Employment Law Cases

Disciplinary hearings and police investigations

North West Anglia NHS Foundation Trust v Gregg

An employer does not usually need to wait for the conclusion of criminal proceedings before starting or continuing with internal disciplinary proceedings.


Dr Gregg was facing serious allegations following the deaths of two patients – ones he strenuously denied. He was suspended on full pay; a police investigation began, his registration was temporarily suspended and his licence to practise withdrawn. The trust then sought to stop his pay. It also decided to proceed with its disciplinary proceedings while the CPS were still considering whether to press charges against Dr Gregg. He brought High Court proceedings for an injunction to prevent the trust from continuing with the disciplinary proceedings and from not paying him.

The High Court granted an injunction restraining the trust from ceasing to pay Dr Gregg’s salary and from proceeding with its disciplinary processes until after the police had completed their investigation and a decision had been taken by the CPS whether or not to charge Dr Gregg (on the basis that the trust was in breach of the implied term of mutual trust and confidence). The trust appealed.

Court of Appeal decision

The trust’s appeal was partially successful.

Was the trust in breach of contract in withholding Dr Gregg’s pay during the interim suspension?

Yes, it was said the Court of Appeal. The suspension did not terminate Dr Gregg’s contract – it was simply to preserve the position until more was known about the allegations, and to allay any public concerns before such allegations could be resolved. It was akin to an exclusion and was quite different from a suspension imposed by way of sanction.

The starting point was Dr Gregg’s contract – was the decision to withhold pay in accordance with the express or implied terms of his contract or of custom and practice? No said the Court of Appeal. If the contract had intended suspension to be without pay during suspension, it would have said so. It didn’t. Dr Gregg was ‘ready, willing and able’ to work.

The court noted that ‘a considerable degree of caution is necessary before concluding that someone like [Dr Gregg], who was and remains the subject of an interim suspension imposed in the public interest, is not “ready, willing and able” to work, or is to be characterised as avoidably or voluntarily unable to work’.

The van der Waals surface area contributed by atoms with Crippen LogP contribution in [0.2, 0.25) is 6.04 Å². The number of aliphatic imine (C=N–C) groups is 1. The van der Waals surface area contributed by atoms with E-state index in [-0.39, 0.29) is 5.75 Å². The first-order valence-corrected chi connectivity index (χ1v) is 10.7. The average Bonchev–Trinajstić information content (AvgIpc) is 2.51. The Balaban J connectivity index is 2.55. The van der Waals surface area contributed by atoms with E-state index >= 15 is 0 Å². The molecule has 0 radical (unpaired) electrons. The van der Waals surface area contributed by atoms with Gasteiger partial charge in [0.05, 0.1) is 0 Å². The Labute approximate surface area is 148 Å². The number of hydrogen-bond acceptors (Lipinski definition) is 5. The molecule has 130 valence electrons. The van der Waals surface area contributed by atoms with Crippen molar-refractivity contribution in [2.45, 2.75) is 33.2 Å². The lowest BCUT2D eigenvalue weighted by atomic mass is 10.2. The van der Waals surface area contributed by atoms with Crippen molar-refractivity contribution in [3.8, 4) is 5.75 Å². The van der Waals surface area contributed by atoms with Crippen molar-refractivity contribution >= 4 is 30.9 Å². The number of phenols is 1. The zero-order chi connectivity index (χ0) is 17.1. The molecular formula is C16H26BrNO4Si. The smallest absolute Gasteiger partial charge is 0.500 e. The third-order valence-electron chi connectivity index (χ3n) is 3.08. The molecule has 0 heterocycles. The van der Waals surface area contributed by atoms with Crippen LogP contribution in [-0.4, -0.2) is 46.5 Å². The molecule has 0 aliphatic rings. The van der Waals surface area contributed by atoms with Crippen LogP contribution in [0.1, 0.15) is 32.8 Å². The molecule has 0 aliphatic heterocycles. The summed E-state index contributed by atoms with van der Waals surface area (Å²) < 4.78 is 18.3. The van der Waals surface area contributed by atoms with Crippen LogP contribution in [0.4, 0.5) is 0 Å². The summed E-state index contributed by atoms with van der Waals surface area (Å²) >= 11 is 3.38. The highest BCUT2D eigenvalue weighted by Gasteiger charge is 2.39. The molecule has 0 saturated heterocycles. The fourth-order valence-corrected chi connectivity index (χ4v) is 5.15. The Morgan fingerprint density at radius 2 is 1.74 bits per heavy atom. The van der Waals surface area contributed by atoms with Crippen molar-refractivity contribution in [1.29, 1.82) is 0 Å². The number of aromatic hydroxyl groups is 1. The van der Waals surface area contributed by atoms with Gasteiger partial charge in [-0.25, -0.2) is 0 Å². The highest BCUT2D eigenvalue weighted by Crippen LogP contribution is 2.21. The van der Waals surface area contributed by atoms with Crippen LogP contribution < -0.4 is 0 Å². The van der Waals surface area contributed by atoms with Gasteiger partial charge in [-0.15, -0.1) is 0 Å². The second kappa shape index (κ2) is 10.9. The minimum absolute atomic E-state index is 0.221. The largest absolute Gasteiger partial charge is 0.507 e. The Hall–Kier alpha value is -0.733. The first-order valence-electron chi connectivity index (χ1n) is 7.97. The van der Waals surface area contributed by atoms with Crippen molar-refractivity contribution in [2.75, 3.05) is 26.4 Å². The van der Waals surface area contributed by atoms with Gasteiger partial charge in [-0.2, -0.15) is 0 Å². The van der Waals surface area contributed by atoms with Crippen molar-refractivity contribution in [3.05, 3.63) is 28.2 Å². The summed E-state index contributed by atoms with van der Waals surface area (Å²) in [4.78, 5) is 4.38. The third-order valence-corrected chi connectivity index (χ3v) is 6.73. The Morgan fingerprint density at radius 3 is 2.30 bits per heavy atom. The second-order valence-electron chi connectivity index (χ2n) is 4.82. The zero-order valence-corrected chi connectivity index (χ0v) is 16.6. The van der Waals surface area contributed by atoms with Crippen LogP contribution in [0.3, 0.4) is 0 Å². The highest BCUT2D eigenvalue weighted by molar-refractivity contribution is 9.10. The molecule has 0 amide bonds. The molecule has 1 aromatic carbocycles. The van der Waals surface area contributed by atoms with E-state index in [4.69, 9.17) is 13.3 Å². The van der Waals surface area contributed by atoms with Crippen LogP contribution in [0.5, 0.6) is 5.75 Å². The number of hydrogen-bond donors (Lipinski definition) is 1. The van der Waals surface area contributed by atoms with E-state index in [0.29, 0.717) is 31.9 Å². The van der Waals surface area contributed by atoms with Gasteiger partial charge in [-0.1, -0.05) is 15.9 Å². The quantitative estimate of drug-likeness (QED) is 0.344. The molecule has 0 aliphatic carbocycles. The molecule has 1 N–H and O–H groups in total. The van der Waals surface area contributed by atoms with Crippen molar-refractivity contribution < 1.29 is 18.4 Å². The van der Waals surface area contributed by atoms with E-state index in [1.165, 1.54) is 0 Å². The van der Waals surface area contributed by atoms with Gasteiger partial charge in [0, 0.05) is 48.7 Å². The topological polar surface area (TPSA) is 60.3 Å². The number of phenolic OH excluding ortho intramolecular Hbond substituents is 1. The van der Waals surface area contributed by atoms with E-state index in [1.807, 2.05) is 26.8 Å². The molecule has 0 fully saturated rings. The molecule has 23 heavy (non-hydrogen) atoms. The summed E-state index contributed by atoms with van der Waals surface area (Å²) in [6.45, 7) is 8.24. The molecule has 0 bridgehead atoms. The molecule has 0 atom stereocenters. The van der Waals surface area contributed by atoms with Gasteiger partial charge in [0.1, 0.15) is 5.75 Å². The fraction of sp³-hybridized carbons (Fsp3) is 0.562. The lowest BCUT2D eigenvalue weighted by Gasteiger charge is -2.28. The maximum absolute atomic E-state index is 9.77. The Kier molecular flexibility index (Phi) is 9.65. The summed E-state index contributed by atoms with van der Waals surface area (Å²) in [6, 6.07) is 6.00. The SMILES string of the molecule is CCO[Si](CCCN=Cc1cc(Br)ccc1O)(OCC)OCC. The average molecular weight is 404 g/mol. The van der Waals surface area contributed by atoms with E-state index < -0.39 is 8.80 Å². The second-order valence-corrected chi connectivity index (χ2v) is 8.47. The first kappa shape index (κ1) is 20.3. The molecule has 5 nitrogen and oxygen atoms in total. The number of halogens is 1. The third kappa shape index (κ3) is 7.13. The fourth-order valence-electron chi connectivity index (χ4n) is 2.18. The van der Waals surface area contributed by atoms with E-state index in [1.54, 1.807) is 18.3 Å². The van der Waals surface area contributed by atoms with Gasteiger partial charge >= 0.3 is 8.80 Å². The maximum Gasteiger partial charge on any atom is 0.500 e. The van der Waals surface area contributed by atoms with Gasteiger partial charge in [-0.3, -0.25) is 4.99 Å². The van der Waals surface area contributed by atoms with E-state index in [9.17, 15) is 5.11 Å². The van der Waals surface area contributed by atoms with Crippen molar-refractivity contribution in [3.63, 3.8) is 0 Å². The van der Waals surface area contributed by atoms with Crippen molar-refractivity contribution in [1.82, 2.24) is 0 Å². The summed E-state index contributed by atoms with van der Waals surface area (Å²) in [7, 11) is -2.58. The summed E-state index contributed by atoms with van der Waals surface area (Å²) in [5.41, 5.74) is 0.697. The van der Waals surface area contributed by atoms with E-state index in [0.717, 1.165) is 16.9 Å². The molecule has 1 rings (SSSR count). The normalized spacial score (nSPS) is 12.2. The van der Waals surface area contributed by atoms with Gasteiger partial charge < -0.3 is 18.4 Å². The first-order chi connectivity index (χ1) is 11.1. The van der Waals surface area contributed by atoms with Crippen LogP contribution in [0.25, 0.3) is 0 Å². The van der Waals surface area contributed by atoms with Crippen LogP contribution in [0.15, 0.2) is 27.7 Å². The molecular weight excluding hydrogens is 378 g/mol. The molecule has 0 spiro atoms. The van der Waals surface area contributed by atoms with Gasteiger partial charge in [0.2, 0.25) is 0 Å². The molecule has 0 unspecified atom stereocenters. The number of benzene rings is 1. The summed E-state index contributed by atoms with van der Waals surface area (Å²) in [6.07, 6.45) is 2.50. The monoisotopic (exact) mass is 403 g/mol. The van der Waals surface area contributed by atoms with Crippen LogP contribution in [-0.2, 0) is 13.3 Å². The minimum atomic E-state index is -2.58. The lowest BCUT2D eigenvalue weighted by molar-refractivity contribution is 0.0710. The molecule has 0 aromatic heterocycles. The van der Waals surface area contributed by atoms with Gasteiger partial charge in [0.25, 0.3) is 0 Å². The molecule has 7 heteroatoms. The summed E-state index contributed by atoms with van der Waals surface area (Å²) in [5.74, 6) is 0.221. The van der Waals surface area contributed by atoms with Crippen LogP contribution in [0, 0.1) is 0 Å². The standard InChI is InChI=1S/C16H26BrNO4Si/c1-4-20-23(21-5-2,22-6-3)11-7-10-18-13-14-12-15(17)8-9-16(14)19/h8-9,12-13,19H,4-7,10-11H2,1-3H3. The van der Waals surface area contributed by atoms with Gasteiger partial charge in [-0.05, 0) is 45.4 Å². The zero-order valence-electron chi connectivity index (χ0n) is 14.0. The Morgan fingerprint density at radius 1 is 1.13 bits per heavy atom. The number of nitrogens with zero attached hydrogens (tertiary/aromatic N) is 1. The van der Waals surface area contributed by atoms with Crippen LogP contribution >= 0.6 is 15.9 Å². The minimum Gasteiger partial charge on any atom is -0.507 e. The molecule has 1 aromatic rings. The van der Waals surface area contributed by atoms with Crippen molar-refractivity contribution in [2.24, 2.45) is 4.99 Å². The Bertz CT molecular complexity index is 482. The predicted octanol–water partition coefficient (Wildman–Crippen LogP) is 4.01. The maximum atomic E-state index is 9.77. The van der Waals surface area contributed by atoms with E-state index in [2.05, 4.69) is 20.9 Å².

Was the trust in breach of contract by pursuing its own internal disciplinary process in parallel with an investigation by the police?

No, it wasn’t said the Court of Appeal.

An employer considering dismissing an employee does not usually need to wait for the conclusion of any criminal proceedings before doing so. And - while it is open to an employer to do so – an employer does not usually need to wait for the conclusion of criminal proceedings before starting or continuing with internal disciplinary proceedings.

The High Court had applied the wrong test when considering whether to grant an injunction (it had equated the duty of trust and confidence with a duty to act fairly). It should have asked whether the conduct of the trust was calculated to destroy or seriously damage the relationship, and even if it was, whether there was reasonable and proper cause for that conduct. Dr Gregg was refused an injunction because the trust’s progression of the disciplinary procedures was not calculated to seriously damage the relationship and, in any event, there was a reasonable and proper cause (the trust was simply following its own contractually binding disciplinary procedures). The High Court’s decision to prevent the on-going disciplinary process (via an injunction) and to await the outcome of the police investigation amounted to micro-management by the court of the trust's employment procedures.

Link to judgment: https://www.bailii.org/ew/cases/EWCA/Civ/2019/387.html


The interaction of criminal investigations and disciplinary hearings can be a tricky area. The burden of proof is different so whilst criminal proceedings might not proceed because the police cannot establish ‘beyond reasonable doubt’, an employer might still dismiss on a ‘balance of probabilities’. Complications can arise if the police do not want you to investigate for fear of prejudicing their own enquiries and ‘rehearsing’ witnesses.

When facing such a scenario, consider:

  • Whether the conduct justifies disciplinary action – a police investigation, criminal charge or conviction related to something which was not in the course of employment is not usually a reason for disciplinary action, unless it brings the organisation into disrepute or there are other extenuating circumstances.
  • Assuming it does impact on the employee’s suitability to do their job and their relationship with the employer, work colleague or customers, consider the timing of any disciplinary procedure

You’ll need to weigh up the potential prejudice to the employee of proceeding with the need to conclude your disciplinary process. There are no hard and fast rules: it may be reasonable to proceed with the disciplinary action, but sometimes it is reasonable to postpone it. While you do have wide discretion when deciding whether disciplinary action should proceed concurrently with a police investigation (subject to any obligations imposed by the police), ensure you’ve fully considered the position of both parties and that you can demonstrate that you’ve done so.